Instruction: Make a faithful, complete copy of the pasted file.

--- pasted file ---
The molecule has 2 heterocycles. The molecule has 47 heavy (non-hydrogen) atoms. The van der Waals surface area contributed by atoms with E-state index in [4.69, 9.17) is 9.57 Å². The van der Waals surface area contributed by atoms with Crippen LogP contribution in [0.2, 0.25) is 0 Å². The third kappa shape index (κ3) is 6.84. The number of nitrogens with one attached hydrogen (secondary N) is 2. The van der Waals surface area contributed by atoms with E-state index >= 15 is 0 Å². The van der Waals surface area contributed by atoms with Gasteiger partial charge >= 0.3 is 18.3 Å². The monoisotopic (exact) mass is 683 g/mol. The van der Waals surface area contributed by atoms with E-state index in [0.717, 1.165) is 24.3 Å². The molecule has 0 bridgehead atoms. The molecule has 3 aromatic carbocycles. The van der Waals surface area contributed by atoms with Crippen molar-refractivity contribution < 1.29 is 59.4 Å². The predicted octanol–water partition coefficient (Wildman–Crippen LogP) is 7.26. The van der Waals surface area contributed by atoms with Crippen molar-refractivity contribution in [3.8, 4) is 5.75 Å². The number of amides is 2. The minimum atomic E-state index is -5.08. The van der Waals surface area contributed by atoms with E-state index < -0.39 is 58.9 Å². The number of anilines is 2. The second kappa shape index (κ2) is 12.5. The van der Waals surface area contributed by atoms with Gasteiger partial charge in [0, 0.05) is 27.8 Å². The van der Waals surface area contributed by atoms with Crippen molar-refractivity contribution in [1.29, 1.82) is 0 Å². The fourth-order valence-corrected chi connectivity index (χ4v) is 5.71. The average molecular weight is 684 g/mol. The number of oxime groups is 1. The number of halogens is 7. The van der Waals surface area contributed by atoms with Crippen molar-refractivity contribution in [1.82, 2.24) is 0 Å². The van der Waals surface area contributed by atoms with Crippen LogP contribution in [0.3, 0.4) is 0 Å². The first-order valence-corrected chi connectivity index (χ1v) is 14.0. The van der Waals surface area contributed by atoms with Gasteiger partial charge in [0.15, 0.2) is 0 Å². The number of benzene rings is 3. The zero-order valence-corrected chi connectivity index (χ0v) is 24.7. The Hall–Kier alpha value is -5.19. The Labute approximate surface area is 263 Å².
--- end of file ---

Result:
The molecule has 2 heterocycles. The molecule has 47 heavy (non-hydrogen) atoms. The van der Waals surface area contributed by atoms with E-state index in [4.69, 9.17) is 9.57 Å². The van der Waals surface area contributed by atoms with Crippen LogP contribution in [0.2, 0.25) is 0 Å². The third kappa shape index (κ3) is 6.84. The number of nitrogens with one attached hydrogen (secondary N) is 2. The van der Waals surface area contributed by atoms with E-state index >= 15 is 0 Å². The van der Waals surface area contributed by atoms with Gasteiger partial charge >= 0.3 is 18.3 Å². The monoisotopic (exact) mass is 683 g/mol. The van der Waals surface area contributed by atoms with E-state index in [0.717, 1.165) is 24.3 Å². The molecule has 0 bridgehead atoms. The molecule has 3 aromatic carbocycles. The van der Waals surface area contributed by atoms with Crippen molar-refractivity contribution < 1.29 is 59.4 Å². The predicted octanol–water partition coefficient (Wildman–Crippen LogP) is 7.26. The van der Waals surface area contributed by atoms with Crippen molar-refractivity contribution in [3.8, 4) is 5.75 Å². The number of amides is 2. The minimum atomic E-state index is -5.08. The van der Waals surface area contributed by atoms with E-state index < -0.39 is 58.9 Å². The number of anilines is 2. The second kappa shape index (κ2) is 12.5. The van der Waals surface area contributed by atoms with Gasteiger partial charge in [0, 0.05) is 27.8 Å². The van der Waals surface area contributed by atoms with Crippen molar-refractivity contribution in [1.29, 1.82) is 0 Å². The fourth-order valence-corrected chi connectivity index (χ4v) is 5.71. The average molecular weight is 684 g/mol. The number of oxime groups is 1. The number of halogens is 7. The van der Waals surface area contributed by atoms with Crippen molar-refractivity contribution in [1.82, 2.24) is 0 Å². The van der Waals surface area contributed by atoms with Crippen LogP contribution in [0.3, 0.4) is 0 Å². The first-order valence-corrected chi connectivity index (χ1v) is 14.0. The van der Waals surface area contributed by atoms with Gasteiger partial charge in [0.15, 0.2) is 0 Å². The number of benzene rings is 3. The zero-order valence-corrected chi connectivity index (χ0v) is 24.7. The Hall–Kier alpha value is -5.19. The Labute approximate surface area is 263 Å².